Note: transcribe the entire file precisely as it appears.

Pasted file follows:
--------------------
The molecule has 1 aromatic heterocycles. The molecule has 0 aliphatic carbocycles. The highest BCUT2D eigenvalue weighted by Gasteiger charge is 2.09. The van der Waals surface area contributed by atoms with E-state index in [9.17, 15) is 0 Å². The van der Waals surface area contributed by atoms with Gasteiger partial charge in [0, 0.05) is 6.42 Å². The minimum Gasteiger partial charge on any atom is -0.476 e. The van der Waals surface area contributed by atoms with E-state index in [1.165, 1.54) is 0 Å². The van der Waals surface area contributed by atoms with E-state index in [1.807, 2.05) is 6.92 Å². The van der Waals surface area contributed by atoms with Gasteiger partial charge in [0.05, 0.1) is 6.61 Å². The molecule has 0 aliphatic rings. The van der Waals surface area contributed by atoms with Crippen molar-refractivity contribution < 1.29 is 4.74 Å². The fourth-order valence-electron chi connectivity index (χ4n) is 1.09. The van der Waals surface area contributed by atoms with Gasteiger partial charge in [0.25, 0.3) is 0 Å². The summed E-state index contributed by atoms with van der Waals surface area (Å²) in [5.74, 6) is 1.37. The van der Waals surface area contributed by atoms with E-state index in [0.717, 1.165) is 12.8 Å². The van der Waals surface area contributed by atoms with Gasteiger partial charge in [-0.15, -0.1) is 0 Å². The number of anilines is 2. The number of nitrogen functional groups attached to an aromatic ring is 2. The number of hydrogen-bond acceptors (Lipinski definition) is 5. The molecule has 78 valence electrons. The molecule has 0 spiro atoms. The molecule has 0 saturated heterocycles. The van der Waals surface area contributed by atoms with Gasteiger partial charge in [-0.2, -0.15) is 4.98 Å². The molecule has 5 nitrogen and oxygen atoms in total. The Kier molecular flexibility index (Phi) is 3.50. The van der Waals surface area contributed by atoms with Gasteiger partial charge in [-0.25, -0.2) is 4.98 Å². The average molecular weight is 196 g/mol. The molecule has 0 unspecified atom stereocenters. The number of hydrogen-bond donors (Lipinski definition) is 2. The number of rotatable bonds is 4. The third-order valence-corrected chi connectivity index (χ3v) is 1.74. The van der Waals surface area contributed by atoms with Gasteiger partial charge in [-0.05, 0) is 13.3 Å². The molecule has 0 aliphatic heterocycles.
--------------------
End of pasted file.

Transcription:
The molecule has 1 aromatic heterocycles. The molecule has 0 aliphatic carbocycles. The highest BCUT2D eigenvalue weighted by Gasteiger charge is 2.09. The van der Waals surface area contributed by atoms with E-state index in [9.17, 15) is 0 Å². The van der Waals surface area contributed by atoms with Gasteiger partial charge in [0, 0.05) is 6.42 Å². The minimum Gasteiger partial charge on any atom is -0.476 e. The van der Waals surface area contributed by atoms with E-state index in [1.165, 1.54) is 0 Å². The van der Waals surface area contributed by atoms with E-state index in [1.807, 2.05) is 6.92 Å². The van der Waals surface area contributed by atoms with Gasteiger partial charge in [0.05, 0.1) is 6.61 Å². The molecule has 0 aliphatic rings. The van der Waals surface area contributed by atoms with Crippen molar-refractivity contribution < 1.29 is 4.74 Å². The fourth-order valence-electron chi connectivity index (χ4n) is 1.09. The van der Waals surface area contributed by atoms with Gasteiger partial charge in [0.25, 0.3) is 0 Å². The summed E-state index contributed by atoms with van der Waals surface area (Å²) in [5.74, 6) is 1.37. The van der Waals surface area contributed by atoms with E-state index in [0.717, 1.165) is 12.8 Å². The van der Waals surface area contributed by atoms with Gasteiger partial charge in [-0.15, -0.1) is 0 Å². The number of anilines is 2. The number of nitrogen functional groups attached to an aromatic ring is 2. The number of hydrogen-bond acceptors (Lipinski definition) is 5. The molecule has 78 valence electrons. The molecule has 0 spiro atoms. The molecule has 0 saturated heterocycles. The van der Waals surface area contributed by atoms with Gasteiger partial charge in [-0.2, -0.15) is 4.98 Å². The molecule has 5 nitrogen and oxygen atoms in total. The Kier molecular flexibility index (Phi) is 3.50. The van der Waals surface area contributed by atoms with Gasteiger partial charge in [-0.25, -0.2) is 4.98 Å². The average molecular weight is 196 g/mol. The molecule has 0 unspecified atom stereocenters. The number of hydrogen-bond donors (Lipinski definition) is 2. The number of rotatable bonds is 4. The third-order valence-corrected chi connectivity index (χ3v) is 1.74. The van der Waals surface area contributed by atoms with Gasteiger partial charge in [-0.05, 0) is 13.3 Å². The molecule has 0 aliphatic heterocycles.